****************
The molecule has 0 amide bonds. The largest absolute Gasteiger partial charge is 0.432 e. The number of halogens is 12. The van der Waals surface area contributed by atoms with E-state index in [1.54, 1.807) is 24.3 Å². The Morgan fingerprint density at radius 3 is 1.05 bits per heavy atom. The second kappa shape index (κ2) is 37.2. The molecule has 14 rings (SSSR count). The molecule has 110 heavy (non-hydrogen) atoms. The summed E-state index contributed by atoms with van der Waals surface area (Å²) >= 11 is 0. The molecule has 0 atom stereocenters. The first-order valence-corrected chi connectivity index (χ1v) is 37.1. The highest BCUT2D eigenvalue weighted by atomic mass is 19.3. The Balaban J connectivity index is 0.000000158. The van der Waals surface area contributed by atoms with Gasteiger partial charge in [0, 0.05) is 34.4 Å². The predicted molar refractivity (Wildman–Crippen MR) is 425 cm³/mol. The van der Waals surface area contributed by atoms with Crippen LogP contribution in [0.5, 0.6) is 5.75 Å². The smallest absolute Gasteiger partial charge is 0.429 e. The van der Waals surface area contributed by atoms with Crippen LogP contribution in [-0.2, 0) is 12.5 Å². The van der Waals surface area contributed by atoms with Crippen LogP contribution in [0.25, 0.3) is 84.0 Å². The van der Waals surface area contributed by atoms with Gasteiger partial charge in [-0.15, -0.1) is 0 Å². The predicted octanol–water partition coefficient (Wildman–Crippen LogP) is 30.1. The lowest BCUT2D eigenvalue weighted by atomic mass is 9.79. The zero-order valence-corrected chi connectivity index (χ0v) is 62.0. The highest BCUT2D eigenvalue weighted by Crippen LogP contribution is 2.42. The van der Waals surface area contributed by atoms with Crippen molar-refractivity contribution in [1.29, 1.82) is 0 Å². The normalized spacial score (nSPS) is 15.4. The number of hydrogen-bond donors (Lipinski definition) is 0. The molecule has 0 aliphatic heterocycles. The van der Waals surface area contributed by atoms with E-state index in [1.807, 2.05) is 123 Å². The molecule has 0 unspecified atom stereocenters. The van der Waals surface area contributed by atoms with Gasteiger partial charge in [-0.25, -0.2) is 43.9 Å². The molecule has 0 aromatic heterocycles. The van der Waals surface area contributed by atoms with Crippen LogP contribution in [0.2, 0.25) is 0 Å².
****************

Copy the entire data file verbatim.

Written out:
The molecule has 0 amide bonds. The largest absolute Gasteiger partial charge is 0.432 e. The number of halogens is 12. The van der Waals surface area contributed by atoms with E-state index in [1.54, 1.807) is 24.3 Å². The Morgan fingerprint density at radius 3 is 1.05 bits per heavy atom. The second kappa shape index (κ2) is 37.2. The molecule has 14 rings (SSSR count). The molecule has 110 heavy (non-hydrogen) atoms. The summed E-state index contributed by atoms with van der Waals surface area (Å²) >= 11 is 0. The molecule has 0 atom stereocenters. The first-order valence-corrected chi connectivity index (χ1v) is 37.1. The highest BCUT2D eigenvalue weighted by atomic mass is 19.3. The Balaban J connectivity index is 0.000000158. The van der Waals surface area contributed by atoms with Gasteiger partial charge in [0, 0.05) is 34.4 Å². The predicted molar refractivity (Wildman–Crippen MR) is 425 cm³/mol. The van der Waals surface area contributed by atoms with Crippen LogP contribution in [0.5, 0.6) is 5.75 Å². The smallest absolute Gasteiger partial charge is 0.429 e. The van der Waals surface area contributed by atoms with Crippen LogP contribution in [-0.2, 0) is 12.5 Å². The van der Waals surface area contributed by atoms with Crippen LogP contribution in [0.25, 0.3) is 84.0 Å². The van der Waals surface area contributed by atoms with Gasteiger partial charge in [-0.15, -0.1) is 0 Å². The predicted octanol–water partition coefficient (Wildman–Crippen LogP) is 30.1. The lowest BCUT2D eigenvalue weighted by atomic mass is 9.79. The zero-order valence-corrected chi connectivity index (χ0v) is 62.0. The highest BCUT2D eigenvalue weighted by Crippen LogP contribution is 2.42. The van der Waals surface area contributed by atoms with Crippen molar-refractivity contribution in [1.29, 1.82) is 0 Å². The normalized spacial score (nSPS) is 15.4. The number of hydrogen-bond donors (Lipinski definition) is 0. The molecule has 0 aliphatic heterocycles. The van der Waals surface area contributed by atoms with E-state index in [1.807, 2.05) is 123 Å². The molecule has 0 unspecified atom stereocenters. The van der Waals surface area contributed by atoms with Gasteiger partial charge in [-0.25, -0.2) is 43.9 Å². The molecule has 0 aromatic heterocycles. The van der Waals surface area contributed by atoms with Crippen LogP contribution in [0.2, 0.25) is 0 Å².